Letter Carrier fired for “improper conduct/providing confidential information to a postal customer of a government matter/interference in a criminal investigation.”
Robert W. Holdsworth appeals from a final decision of the Merit Systems Protection Board , affirming a decision of the United States Postal Service to remove Holdsworth from his position as a letter carrier.
Holdsworth served as a letter carrier for the USPS for twenty-two years. In August or September 2008, Inspector Teresa Ryan from the U.S. Postal Inspection Service advised Holdsworth that USPIS would be conducting a “mail cover” in connection with a criminal mail fraud investigation. A “mail cover” is “the process by which a nonconsensual record is made of any data appearing on the outside cover of any sealed or unsealed class of mail matter . . . to obtain information for [inter alia]: . . . [o]btaining evidence of commission or attempted commission of a crime.” USPS Intranet, Administrative Support Manual, 213 Mail Covers. On December 17, 2008, the USPIS, the Federal Bureau of Investigation, and the Department of Health and Human Services executed search warrants on the targets of the mail cover. Contrary to the inspectors’ expectations, the targets were not surprised by the inspection, but rather were already on notice of the investigation because, they said, their letter carrier had informed them that the authorities were watching their mail. After conducting an investigation, on October 1, 2009, the Agency issued a notice of Holdsworth’s proposed removal based on the stated charge of “improper conduct/providing confidential information to a postal customer of a government matter/interference in a criminal investigation.”
Four days following notice of his proposed removal, on October 5, 2009, Holdsworth engaged in activity forming the basis for a second charge against him in an amended removal notice: “charge #2 – improper conduct – inappropriate conduct towards a postal customer.” This charge stems from Holdsworth’s alleged use of profanity to several members of a family on his route, following what Holdsworth believed was one of the family member’s improper handling of mail addressed to others. In a notice dated October 8, 2009, the Agency informed Holdsworth that he was being placed on emergency off-duty status. On October 13, 2009, the Agency issued the amended removal notice, adding the second charge described above.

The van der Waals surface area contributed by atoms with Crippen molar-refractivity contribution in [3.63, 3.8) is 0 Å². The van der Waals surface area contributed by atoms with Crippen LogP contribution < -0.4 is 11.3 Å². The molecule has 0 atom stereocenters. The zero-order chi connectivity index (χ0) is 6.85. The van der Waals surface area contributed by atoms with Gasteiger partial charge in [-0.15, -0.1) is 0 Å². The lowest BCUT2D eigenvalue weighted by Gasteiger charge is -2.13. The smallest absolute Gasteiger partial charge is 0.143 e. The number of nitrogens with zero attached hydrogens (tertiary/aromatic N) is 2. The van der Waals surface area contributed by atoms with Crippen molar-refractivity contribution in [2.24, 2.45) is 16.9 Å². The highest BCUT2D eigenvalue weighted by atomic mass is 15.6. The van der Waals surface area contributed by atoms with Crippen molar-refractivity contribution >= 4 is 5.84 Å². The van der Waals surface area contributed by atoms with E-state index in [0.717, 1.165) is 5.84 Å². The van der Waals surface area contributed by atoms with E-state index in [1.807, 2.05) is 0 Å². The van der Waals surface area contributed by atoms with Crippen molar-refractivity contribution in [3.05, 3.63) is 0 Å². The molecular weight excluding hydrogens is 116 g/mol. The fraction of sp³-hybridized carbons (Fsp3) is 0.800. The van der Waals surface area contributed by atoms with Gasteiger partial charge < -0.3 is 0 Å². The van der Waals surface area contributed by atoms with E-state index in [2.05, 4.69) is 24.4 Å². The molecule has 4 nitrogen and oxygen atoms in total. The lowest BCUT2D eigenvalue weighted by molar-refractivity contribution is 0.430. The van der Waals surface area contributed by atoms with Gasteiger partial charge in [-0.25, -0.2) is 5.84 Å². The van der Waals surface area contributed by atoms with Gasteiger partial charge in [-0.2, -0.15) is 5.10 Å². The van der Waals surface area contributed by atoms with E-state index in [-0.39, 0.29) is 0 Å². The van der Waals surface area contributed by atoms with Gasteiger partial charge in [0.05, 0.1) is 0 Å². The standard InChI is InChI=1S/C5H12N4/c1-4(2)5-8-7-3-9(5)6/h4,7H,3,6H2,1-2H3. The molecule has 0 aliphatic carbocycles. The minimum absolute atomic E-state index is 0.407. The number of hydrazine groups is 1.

On December 3, 2009, the Agency’s deciding official, Steven Ulrich, issued a letter of decision concluding—based on the factors listed in Douglas v. Veterans Administration, 5 M.S.P.R. 280 (1981) (“Douglas factors”)—that the penalty of removal was warranted. On February 5, 2010, an arbitrator conducted a hearing in accordance with the National Association of Letter Carriers’ (“Union”) agreement, to investigate whether there was just cause for the Agency’s notices of October 1, 8, and 13. The Arbitrator considered the Union’s arguments and concluded that the Agency’s emergency off-duty placement and removal of Holdsworth were justified. U.S. Postal Serv. v. Nat’l Assoc. of Letter Carriers, AFL-CIO, No. C06N-4C-D 10008189 157-128-1000-20009 at 12 (Mar. 7, 2010) (Brown, Arb.) (“Arbitration Decision”).
This court has thoroughly considered Holdsworth’s remaining arguments and concludes that they lack merit
Court of Appeals Upholds Removal of Letter Carrier Disclosing ‘Mail Cover’ Investigation